Fracking and Foreign Policy

I am happy to see prominent members of Congress from both parties starting to question our support of the deeply flawed government in Saudi Arabia.  I don't want to make war on them (repeating the Lybia mistake) but I also have been leery for quite a while about supporting a country that funds so much terrorism and is frankly as socially backwards as any place in the world.

So here is my question:  Had it not been for the shale oil and gas revolution in this country, would the US Congress be willing to question this relationship today?

  • LoneSnark

    I dunno. I fear that when Congress demonizes foreign governments, it can make it more socially acceptable to make war upon them.

  • Matthew Slyfield

    Trying to convince the general public in the US of a sugar coated version of our relationship with a foreign government actively and openly hostile to our values and way of life can make it easier for them to make war on us.

  • J_W_W

    And Bernie is anxiously waiting in the wings to throw out all the progress we've made on fracking.

  • marque2

    They did make war on us and instead of arresting the war criminals in this country, we gave them FBI escorts home, even though the FBI wanted the ambassadors for questioning.

  • HenryBowman419

    The evil Bushies had a long-standing "close" relationship to many of the Saudi Royals. Therein lies the problem. Why Barry hasn't moved on the issue is a different question: perhaps he wants to extract some concessions from them. But, extracting concessions from anyone would be a first for Barry, so I doubt it. Perhaps the Saudis paid his way though college & law school.

  • ErikTheRed

    Eh, the implications of losing the petrodollar vastly overshadow the price of oil, at least below $250 a barrel.

  • Thomas Reid

    No. We would not have.
    It's such a complex issue. It gets even more complex when you consider what the collapse in the price of oil means to Saudi Arabia when you consider it is a welfare state funded by oil money. As medieval as the current regime is, it may still be orders of magnitude more civilized than what might arise in a revolutiion.

  • ErikTheRed

    I don't really see the contradiction in this. Barry's political MO since day zero was to identify the power players in whatever new sphere he entered and to be the absolute best at sucking up to them. It's been remarkably consistent.

  • mesocyclone

    We still have a large interest in not having instability in Saudi Arabia. A mess there would cause our energy prices to go way up, because even with all our new production, we are still very susceptible to world oil prices, and they are very susceptible to even small supply disruptions.

    On top of that, anything that helps keep oil prices down hurts our enemies Russia and Iran more than it hurts Saudi Arabia. Russia needs $100/bbl oil just to stay afloat, and is running short of reserves. Iran is probably able to go longer, since they were just handed a huge bonanza with the nuclear "deal." But they still badly need high oil prices.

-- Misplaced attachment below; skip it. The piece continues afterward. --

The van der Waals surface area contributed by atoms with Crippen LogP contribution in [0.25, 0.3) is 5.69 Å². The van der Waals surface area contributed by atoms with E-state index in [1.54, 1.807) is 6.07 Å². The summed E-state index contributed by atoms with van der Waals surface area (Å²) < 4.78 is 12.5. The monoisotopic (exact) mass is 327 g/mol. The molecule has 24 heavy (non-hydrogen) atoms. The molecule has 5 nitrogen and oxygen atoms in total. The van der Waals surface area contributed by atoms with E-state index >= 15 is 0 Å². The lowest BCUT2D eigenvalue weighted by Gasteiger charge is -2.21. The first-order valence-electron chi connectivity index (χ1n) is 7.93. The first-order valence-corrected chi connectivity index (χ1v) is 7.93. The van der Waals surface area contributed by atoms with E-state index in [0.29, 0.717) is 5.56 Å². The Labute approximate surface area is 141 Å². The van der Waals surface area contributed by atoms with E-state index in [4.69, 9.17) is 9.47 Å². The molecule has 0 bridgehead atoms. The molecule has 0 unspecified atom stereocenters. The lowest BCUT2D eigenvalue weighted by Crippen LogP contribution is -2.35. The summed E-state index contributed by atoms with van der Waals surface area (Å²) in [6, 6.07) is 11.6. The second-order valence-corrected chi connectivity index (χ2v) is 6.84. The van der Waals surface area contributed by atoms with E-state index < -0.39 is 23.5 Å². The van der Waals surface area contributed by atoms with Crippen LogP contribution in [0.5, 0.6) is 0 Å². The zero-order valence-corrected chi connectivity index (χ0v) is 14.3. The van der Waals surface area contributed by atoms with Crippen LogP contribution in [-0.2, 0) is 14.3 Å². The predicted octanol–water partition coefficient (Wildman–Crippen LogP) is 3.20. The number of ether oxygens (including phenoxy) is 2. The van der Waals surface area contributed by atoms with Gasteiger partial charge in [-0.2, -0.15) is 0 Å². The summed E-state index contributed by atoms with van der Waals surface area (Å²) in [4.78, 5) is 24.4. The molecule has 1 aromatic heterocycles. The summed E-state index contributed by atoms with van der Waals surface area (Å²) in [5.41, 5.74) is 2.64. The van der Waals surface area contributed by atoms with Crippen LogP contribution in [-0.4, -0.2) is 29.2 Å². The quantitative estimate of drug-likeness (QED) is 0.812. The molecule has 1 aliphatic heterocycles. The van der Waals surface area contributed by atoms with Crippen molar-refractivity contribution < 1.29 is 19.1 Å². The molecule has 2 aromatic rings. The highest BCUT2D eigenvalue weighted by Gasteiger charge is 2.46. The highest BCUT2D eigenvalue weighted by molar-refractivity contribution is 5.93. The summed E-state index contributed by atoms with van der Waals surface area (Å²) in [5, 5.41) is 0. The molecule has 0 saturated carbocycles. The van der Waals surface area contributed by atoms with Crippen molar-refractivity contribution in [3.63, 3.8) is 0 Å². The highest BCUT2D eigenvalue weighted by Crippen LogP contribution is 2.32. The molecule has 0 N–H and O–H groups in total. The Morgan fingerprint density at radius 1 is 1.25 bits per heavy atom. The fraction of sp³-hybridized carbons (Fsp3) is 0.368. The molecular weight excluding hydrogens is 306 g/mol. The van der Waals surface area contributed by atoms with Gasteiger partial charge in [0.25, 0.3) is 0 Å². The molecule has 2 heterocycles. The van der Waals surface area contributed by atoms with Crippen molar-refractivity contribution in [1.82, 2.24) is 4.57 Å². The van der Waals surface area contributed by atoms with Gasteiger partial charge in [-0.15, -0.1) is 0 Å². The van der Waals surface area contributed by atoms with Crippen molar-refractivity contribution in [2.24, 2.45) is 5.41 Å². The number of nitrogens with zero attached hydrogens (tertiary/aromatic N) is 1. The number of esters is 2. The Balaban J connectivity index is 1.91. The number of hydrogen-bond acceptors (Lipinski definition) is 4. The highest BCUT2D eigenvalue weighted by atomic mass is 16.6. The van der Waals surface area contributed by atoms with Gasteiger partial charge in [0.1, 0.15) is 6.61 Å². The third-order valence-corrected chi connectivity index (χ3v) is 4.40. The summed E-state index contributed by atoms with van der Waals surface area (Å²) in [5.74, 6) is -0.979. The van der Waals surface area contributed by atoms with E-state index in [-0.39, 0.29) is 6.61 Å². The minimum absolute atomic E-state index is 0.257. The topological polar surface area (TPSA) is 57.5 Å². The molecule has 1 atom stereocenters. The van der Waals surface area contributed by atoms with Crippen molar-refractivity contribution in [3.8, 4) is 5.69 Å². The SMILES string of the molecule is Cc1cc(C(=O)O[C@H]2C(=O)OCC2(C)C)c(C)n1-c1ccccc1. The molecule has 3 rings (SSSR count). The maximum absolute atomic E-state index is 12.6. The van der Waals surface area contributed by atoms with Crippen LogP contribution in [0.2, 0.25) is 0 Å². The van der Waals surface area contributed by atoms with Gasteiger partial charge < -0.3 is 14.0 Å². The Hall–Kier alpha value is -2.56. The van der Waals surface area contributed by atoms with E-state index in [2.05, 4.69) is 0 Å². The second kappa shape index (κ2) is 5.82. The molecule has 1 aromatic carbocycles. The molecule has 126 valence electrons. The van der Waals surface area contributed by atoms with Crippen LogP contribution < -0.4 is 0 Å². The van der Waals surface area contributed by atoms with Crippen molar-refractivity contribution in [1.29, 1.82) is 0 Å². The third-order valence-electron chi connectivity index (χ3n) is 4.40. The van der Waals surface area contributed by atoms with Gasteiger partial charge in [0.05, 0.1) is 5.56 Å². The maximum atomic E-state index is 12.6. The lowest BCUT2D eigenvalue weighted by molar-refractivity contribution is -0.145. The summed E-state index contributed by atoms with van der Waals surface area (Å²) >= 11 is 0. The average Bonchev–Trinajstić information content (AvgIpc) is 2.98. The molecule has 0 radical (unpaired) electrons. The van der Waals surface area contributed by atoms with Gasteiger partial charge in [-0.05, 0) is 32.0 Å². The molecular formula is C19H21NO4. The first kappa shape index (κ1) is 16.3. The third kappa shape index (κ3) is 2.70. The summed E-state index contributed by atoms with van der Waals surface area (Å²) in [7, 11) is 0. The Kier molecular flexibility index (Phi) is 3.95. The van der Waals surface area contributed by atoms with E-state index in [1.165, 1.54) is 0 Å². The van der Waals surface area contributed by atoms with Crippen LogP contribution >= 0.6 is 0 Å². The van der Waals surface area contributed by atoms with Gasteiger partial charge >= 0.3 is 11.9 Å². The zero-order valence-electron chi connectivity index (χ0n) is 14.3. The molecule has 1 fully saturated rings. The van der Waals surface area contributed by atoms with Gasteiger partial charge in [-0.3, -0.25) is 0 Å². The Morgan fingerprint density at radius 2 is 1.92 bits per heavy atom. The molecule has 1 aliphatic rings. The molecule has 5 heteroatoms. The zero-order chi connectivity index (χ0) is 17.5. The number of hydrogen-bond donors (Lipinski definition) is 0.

It is not silly to support bad regimes if the alternative is worse regimens. And do not be fooled - just saying you don't advocate going to war doesn't mean that we won't be drawn into the quagmire if things go sideways in the Persian Gulf.

  • Bram

    Given what has happened in Iraq, Afghanistan, Libya, and Syria - I think we want a stable Saudi Arabia. Imagine if the kingdom degenerated into civil war with billions of dollars and a high-tech military laying around.

  • Vangel

    The shale miracle is a Fed enabled fraud. If the producers could not generate a positive cash flow at $86 a harder, what makes you think that shale oil is viai?

  • Joe

    environmentalist will go nuts if they had a better concept of science - Frankly fracking is much safer environmentally than non fracking.

    With fracking - you need a lot fewer holes in the ground to produce the same quantity of oil and gas. the risk of environmental damage comes from drilling the hole, not from fracking. By the time the well is ready for fracking, all the potential environmental risks have been solved. (kinda like partial birth abortion - once the baby is born, the risk to the mothers life is virtually zero)

  • marque2

    They are profitable at $40 per BBL now - not sure how it is a government fraud since it is mostly banned from federal land. Feds have been doing their best to shut it down.

  • marque2

    Why did we go in and support killing Quaddaffi? He wasn't doing anything, he was our Allie and was relatively harmless to his population, which is now run by islamic zealots instead of being non-sectarian.

    Seems like the current president somehow interfered because he wanted the religious zealots in power. Not sure why he did that

  • marque2

    We actually are close to self sufficient and do not have the capability to export oil, a shock here wouldn't last too long. We also never really imported that much from Saudi Arabia, I think they are usually our 4th biggest supplier.

    It is Europe that would suffer, and interestingly, they created the mid East problem they should take care of it. Trump is right about NATO, Europe is too weenie to defend themselves or project any kind of force which might help with negotiations because they have become parasitically dependent on Papa US to help them out.